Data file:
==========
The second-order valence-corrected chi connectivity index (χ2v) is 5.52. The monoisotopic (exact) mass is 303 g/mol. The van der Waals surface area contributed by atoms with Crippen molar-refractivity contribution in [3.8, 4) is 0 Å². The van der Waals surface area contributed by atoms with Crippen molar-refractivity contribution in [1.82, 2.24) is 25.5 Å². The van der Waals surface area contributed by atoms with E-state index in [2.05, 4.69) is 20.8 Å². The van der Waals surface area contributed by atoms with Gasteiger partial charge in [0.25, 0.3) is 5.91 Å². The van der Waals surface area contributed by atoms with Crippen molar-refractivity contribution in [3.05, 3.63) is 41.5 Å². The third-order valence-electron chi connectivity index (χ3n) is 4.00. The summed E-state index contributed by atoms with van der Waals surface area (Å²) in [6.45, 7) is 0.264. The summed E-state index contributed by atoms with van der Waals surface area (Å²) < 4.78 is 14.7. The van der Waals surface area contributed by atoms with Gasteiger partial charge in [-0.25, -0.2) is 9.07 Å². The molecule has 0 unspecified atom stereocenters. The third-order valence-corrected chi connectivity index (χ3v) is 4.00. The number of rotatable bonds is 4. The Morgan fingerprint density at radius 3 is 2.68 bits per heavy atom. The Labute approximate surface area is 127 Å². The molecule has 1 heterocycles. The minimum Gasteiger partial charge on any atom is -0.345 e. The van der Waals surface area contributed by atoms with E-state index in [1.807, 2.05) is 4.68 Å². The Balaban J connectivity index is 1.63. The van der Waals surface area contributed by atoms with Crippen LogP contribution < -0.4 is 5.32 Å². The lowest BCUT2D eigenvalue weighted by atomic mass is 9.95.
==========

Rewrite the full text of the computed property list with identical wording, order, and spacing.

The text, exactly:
The second-order valence-corrected chi connectivity index (χ2v) is 5.52. The monoisotopic (exact) mass is 303 g/mol. The van der Waals surface area contributed by atoms with Crippen molar-refractivity contribution in [3.8, 4) is 0 Å². The van der Waals surface area contributed by atoms with Crippen molar-refractivity contribution in [1.82, 2.24) is 25.5 Å². The van der Waals surface area contributed by atoms with E-state index in [2.05, 4.69) is 20.8 Å². The van der Waals surface area contributed by atoms with Gasteiger partial charge in [0.25, 0.3) is 5.91 Å². The van der Waals surface area contributed by atoms with Crippen molar-refractivity contribution in [3.05, 3.63) is 41.5 Å². The third-order valence-electron chi connectivity index (χ3n) is 4.00. The summed E-state index contributed by atoms with van der Waals surface area (Å²) in [6.45, 7) is 0.264. The summed E-state index contributed by atoms with van der Waals surface area (Å²) < 4.78 is 14.7. The van der Waals surface area contributed by atoms with Gasteiger partial charge in [-0.25, -0.2) is 9.07 Å². The molecule has 0 unspecified atom stereocenters. The third-order valence-corrected chi connectivity index (χ3v) is 4.00. The number of rotatable bonds is 4. The Morgan fingerprint density at radius 3 is 2.68 bits per heavy atom. The Labute approximate surface area is 127 Å². The molecule has 1 heterocycles. The minimum Gasteiger partial charge on any atom is -0.345 e. The van der Waals surface area contributed by atoms with E-state index in [1.807, 2.05) is 4.68 Å². The Balaban J connectivity index is 1.63. The van der Waals surface area contributed by atoms with Crippen LogP contribution < -0.4 is 5.32 Å². The lowest BCUT2D eigenvalue weighted by atomic mass is 9.95.